Implications of Wang Yi’s Myanmar visit

In the first week of July, Chinese Foreign Minister Wang Yi visited Myanmar to attend the seventh Lancang-Mekong Cooperation (LMC) Foreign Ministers’ Meeting. The meeting was focused on promoting the “Solidarity of Peace and Prosperity” among the member countries, which are Cambodia, China, Laos, Myanmar, Thailand and Vietnam.

The ministers recommended a five-year cooperative plan that needs to be approved by the LMC leaders at their next meeting. The LMC joint statements call for enhanced cooperation in agriculture customs, disaster management, and exchanges among civilizations.

Wang Yi’s visit was his first to Myanmar since the military coup on February 1, 2021. Coincidentally, last year, Wang was in Myanmar a couple of weeks before the Aung San Suu Kyi-led government was overthrown. In a similar coincidence, Suu Kyi was sent into solitary confinement about a week prior to Wang’s visit to Myanmar this year.

Numerous reports also indicate that the Myanmar military (Tatmadaw) has not been able to contain the spread of armed insurrections opposing the coup regime. In response, the Tatmadaw has scaled up its crackdown on dissidents, which was also evident in its announcement that it will execute an “88 Generation” leader and a former National League for Democracy legislator for their alleged involvement in the armed insurrection.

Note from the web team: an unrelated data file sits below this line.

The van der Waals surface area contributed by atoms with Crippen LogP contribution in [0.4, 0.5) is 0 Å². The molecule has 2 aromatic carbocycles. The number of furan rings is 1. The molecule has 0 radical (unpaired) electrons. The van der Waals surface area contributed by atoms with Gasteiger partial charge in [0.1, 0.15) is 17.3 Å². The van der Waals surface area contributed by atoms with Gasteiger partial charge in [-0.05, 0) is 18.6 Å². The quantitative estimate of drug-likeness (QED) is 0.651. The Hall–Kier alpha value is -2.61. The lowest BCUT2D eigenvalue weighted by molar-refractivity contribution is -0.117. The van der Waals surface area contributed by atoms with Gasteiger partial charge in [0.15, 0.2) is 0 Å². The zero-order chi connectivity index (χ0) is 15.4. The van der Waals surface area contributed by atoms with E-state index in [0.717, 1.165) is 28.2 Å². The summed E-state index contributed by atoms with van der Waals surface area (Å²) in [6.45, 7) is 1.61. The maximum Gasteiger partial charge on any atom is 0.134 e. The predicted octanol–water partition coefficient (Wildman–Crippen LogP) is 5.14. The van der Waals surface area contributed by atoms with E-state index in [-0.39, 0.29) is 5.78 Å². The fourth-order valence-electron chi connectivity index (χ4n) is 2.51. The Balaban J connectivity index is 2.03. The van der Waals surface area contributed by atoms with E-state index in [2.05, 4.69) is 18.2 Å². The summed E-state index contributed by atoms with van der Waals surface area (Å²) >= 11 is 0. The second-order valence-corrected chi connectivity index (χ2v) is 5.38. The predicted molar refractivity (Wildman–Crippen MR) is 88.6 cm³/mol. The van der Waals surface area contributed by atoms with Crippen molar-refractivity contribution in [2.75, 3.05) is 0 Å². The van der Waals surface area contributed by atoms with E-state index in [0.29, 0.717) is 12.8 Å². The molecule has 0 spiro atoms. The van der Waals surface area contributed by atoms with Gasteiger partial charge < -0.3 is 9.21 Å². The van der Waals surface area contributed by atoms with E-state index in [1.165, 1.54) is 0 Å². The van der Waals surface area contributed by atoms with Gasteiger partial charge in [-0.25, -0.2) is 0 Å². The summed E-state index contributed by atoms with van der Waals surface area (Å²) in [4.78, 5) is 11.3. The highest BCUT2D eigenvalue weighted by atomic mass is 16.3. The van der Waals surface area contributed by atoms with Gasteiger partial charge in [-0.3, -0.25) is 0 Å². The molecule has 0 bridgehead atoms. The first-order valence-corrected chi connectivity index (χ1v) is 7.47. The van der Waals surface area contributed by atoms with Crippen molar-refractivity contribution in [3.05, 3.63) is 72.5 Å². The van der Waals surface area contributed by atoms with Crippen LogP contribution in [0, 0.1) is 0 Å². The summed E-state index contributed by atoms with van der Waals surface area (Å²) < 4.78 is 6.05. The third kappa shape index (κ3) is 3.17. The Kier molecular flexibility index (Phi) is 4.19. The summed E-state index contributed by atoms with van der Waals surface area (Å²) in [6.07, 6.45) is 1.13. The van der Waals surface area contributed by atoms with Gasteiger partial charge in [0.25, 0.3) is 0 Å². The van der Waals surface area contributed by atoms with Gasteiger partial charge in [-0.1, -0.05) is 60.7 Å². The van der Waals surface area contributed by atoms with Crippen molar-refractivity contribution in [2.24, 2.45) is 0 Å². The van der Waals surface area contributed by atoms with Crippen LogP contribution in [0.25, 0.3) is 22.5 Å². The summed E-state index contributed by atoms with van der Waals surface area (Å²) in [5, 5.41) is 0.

So Wang Yi’s visit came at a time when the Tatmadaw’s legitimacy was being increasingly contested in domestic politics and on international platforms.

It is possible to argue that Wang was not in Myanmar for a bilateral meeting but was participating in a meeting pertaining to the regional cooperative framework. However, the fact that he attended the LMC meet was perceived by opposition groups in Myanmar as an attempt to bolster the legitimacy of the Tatmadaw.

Moreover, a Tatmadaw spokesman reportedly noted that the “gathering was a recognition of Myanmar’s sovereignty and its government.”

It is well known that since the coup, the Tatmadaw has not been welcome at ASEAN leaders’ meetings. However, the LMC Foreign Ministers’ Meeting, by engaging the Tatmadaw leadership, demonstrated a continental-maritime divide among Southeast Asian countries in their responses to developments in Myanmar.

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